Following The Broken Estate, The Irresponsible Self, and How Fiction Works—books that established James Wood as the leading critic of his generation—The Fun Stuff confirms Wood’s preeminence, not only as a discerning judge but also as an appreciator of the contemporary novel. In twenty-five passionate, sparkling dispatches—which range over such crucial writers as Thomas Hardy, Leo Tolstoy, Edmund Wilson, and Mikhail Lermontov—Wood offers a panoramic look at the modern novel. He effortlessly connects his encyclopedic, passionate understanding of the literary canon with an equally in-depth analysis of the most important authors writing today, including Cormac McCarthy, Lydia Davis, and Aleksandar Hemon.

Included in The Fun Stuff is the title essay on Keith Moon and the lost joys of drumming—which was a finalist for last year’s National Magazine Awards—as well as Wood’s essay on George Orwell, which Christopher Hitchens selected for The Best American Essays 2010. The Fun Stuff is indispensable reading for anyone who cares about contemporary literature.

Editorial Reviews

Editorial Reviews

“Wood passes a crucial test of criticism: He is unfailingly interesting to read....He opens up new dimensions of the novel he’s reading in a way that strands other critics in Flatland.” Chicago Tribune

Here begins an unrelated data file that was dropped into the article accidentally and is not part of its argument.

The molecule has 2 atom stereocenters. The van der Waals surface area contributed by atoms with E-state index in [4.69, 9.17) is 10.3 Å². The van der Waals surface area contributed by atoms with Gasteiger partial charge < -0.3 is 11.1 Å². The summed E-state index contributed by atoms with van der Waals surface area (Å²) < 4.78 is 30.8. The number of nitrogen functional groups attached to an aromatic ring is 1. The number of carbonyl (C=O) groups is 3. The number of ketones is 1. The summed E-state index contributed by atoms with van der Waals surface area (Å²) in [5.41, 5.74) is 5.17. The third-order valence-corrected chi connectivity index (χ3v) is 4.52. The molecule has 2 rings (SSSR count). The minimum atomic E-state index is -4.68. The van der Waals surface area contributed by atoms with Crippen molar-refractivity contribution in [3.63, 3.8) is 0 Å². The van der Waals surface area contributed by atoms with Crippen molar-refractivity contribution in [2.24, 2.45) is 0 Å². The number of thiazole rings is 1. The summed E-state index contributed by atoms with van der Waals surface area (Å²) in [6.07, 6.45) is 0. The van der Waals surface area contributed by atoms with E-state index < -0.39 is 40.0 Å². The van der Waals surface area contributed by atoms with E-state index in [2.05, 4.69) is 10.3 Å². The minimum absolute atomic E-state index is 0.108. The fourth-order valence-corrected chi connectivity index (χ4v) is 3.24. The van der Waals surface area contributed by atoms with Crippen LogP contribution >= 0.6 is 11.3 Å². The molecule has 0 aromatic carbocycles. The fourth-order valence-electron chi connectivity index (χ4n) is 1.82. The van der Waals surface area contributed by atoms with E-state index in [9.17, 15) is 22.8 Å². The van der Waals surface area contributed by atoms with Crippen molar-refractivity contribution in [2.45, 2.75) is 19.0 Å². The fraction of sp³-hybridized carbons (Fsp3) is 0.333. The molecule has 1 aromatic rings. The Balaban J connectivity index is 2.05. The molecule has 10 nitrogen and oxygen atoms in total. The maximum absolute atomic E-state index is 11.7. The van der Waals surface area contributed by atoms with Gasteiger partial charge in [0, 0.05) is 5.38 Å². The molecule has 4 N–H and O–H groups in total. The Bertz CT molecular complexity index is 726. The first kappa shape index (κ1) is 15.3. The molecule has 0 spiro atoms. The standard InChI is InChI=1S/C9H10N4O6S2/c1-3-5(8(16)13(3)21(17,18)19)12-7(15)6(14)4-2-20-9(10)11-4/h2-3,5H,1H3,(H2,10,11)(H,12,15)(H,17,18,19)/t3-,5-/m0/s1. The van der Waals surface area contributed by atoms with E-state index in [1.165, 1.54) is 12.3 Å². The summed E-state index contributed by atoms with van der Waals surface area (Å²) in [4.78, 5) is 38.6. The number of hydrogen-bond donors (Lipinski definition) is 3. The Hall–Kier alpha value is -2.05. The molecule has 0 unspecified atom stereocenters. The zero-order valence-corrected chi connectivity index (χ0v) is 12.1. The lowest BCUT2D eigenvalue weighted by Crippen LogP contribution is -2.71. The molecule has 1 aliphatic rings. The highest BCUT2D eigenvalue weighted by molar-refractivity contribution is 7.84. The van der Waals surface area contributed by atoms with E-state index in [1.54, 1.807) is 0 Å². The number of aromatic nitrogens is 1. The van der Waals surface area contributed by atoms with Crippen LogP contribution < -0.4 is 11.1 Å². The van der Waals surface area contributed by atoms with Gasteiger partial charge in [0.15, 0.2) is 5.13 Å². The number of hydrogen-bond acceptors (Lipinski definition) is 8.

“Stirringly intimate...The fun of Wood’s caliber of criticism is his shared enthusiasm. The thrill of these essays is the joy of vivid, intellectual collaboration.” Minneapolis Star Tribune
“A captivating collection...Wood enlightens and excites, informs and ignites disagreement. He sends readers back to novels with a heightened awareness of what makes fiction live and breathe.” San Francisco Chronicle
“Nabokov famously recommended that ‘as a reader, one should notice and fondle details,’ and Wood is something like the critical embodiment of this ideal....An excellent and necessary critic.” Slate